We know the Securities Investor Protection Corporation (www.sipc.org) is protecting Stanford Financial investors' traditional investments, like mutual funds, stocks, municipal bonds.
But the Action News 5 Investigators have learned the SIPC may not be able to protect investors who have certificates of deposit (CD's) with Stanford.
"If people invested in a CD, their investment is in severe risk because it is not insured by the FDIC (Federal Deposit Insurance Corporation, www.fdic.gov)," says Andy Wilson, a financial fraud investigator with Wilson & Turner, Inc. investigative consultants (http://www.wilson-turner.com/).
The FDIC does not insure investments that are held in foreign banks, like Stanford Financial's Antigua bank.
"These CD's that Stanford sold are held at a foreign bank, not at Pershing LLC, which is the clearing/holding firm that Stanford uses," says Fred Hiatt, Vice President of Relationship Development for the Memphis investment firm Waddell & Associates (www.waddellandassociates.com). "So anything not held at Pershing doesn't have any insurance attached to the account. The only clients that should be concerned should be the CD holders of the Antigua bank."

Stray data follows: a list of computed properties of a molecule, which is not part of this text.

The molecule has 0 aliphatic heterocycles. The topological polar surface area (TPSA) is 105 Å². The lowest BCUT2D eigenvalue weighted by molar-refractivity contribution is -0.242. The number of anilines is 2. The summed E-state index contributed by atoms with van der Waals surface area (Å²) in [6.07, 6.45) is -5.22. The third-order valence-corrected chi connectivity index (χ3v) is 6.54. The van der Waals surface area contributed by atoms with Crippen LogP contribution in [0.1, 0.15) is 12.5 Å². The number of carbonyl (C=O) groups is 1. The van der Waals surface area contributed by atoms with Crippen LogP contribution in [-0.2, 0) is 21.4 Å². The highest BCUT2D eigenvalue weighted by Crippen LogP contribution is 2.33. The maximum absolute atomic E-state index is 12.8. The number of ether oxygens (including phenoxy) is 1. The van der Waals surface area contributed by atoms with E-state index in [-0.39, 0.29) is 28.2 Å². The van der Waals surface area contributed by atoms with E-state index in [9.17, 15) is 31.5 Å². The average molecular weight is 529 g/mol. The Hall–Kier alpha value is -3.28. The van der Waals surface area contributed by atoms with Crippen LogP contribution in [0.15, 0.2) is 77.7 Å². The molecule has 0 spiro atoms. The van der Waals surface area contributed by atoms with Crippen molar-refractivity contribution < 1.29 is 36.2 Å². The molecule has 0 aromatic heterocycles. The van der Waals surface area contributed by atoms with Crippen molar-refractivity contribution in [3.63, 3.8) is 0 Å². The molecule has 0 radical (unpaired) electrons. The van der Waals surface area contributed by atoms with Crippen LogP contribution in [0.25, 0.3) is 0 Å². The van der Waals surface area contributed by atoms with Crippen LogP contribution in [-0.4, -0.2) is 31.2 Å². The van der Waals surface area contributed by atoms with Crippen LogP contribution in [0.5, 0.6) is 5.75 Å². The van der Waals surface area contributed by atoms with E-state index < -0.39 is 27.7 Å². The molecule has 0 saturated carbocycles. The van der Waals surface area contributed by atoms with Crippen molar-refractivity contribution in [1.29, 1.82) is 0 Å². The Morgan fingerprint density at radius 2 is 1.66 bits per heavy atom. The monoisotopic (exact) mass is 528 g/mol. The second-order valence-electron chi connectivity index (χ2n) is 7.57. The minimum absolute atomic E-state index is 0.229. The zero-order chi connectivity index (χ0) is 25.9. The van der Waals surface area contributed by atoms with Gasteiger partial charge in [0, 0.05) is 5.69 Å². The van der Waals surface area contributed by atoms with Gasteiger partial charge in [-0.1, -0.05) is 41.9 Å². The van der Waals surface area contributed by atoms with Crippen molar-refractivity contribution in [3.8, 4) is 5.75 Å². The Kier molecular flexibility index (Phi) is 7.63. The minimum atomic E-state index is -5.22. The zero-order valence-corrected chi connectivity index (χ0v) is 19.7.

The U.S. Securities & Exchange Commission (SEC) has frozen all of Stanford Financial's accounts. A federal judge has them held in receivership, not only to protect the accounts but also to allow investigators to figure out which ones may involve fraud.
So stay in touch with your financial advisor, even if its a Stanford financial advisor -- it's the bosses who are in big trouble, not the financial advisors...and let's see how the federal investigation plays out.
Click here to link to our first Ask Andy story on Stanford Financial: